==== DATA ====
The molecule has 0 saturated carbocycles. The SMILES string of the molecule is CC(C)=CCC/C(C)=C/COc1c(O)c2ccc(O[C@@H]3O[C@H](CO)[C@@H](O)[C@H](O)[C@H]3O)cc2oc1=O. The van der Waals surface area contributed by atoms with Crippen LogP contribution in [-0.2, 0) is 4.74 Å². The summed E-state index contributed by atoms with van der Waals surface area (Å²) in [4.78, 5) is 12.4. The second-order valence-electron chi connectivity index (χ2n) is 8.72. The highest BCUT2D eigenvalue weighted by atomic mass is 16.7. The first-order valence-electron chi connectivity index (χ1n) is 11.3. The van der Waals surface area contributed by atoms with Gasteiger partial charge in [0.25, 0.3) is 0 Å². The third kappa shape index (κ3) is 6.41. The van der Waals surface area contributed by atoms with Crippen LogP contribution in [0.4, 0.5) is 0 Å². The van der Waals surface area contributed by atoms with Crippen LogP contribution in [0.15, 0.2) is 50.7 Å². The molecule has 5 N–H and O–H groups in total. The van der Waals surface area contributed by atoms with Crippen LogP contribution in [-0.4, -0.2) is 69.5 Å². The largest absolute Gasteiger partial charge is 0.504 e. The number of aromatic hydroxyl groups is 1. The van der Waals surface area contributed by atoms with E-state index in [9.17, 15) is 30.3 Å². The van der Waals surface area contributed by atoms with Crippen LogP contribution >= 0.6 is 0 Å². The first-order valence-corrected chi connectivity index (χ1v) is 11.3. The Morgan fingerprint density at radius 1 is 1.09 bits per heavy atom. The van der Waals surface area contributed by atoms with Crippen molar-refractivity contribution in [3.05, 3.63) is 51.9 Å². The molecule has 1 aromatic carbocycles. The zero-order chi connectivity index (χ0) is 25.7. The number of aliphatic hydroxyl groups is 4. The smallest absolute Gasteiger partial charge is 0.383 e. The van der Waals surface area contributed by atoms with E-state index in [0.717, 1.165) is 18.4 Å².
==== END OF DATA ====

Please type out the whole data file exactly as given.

The molecule has 0 saturated carbocycles. The SMILES string of the molecule is CC(C)=CCC/C(C)=C/COc1c(O)c2ccc(O[C@@H]3O[C@H](CO)[C@@H](O)[C@H](O)[C@H]3O)cc2oc1=O. The van der Waals surface area contributed by atoms with Crippen LogP contribution in [-0.2, 0) is 4.74 Å². The summed E-state index contributed by atoms with van der Waals surface area (Å²) in [4.78, 5) is 12.4. The second-order valence-electron chi connectivity index (χ2n) is 8.72. The highest BCUT2D eigenvalue weighted by atomic mass is 16.7. The first-order valence-electron chi connectivity index (χ1n) is 11.3. The van der Waals surface area contributed by atoms with Gasteiger partial charge in [0.25, 0.3) is 0 Å². The third kappa shape index (κ3) is 6.41. The van der Waals surface area contributed by atoms with Crippen LogP contribution in [0.4, 0.5) is 0 Å². The van der Waals surface area contributed by atoms with Crippen LogP contribution in [0.15, 0.2) is 50.7 Å². The molecule has 5 N–H and O–H groups in total. The van der Waals surface area contributed by atoms with Crippen LogP contribution in [-0.4, -0.2) is 69.5 Å². The largest absolute Gasteiger partial charge is 0.504 e. The number of aromatic hydroxyl groups is 1. The van der Waals surface area contributed by atoms with E-state index in [9.17, 15) is 30.3 Å². The van der Waals surface area contributed by atoms with Crippen LogP contribution >= 0.6 is 0 Å². The first-order valence-corrected chi connectivity index (χ1v) is 11.3. The Morgan fingerprint density at radius 1 is 1.09 bits per heavy atom. The van der Waals surface area contributed by atoms with Crippen molar-refractivity contribution in [3.05, 3.63) is 51.9 Å². The molecule has 1 aromatic carbocycles. The zero-order chi connectivity index (χ0) is 25.7. The number of aliphatic hydroxyl groups is 4. The smallest absolute Gasteiger partial charge is 0.383 e. The van der Waals surface area contributed by atoms with E-state index in [0.717, 1.165) is 18.4 Å².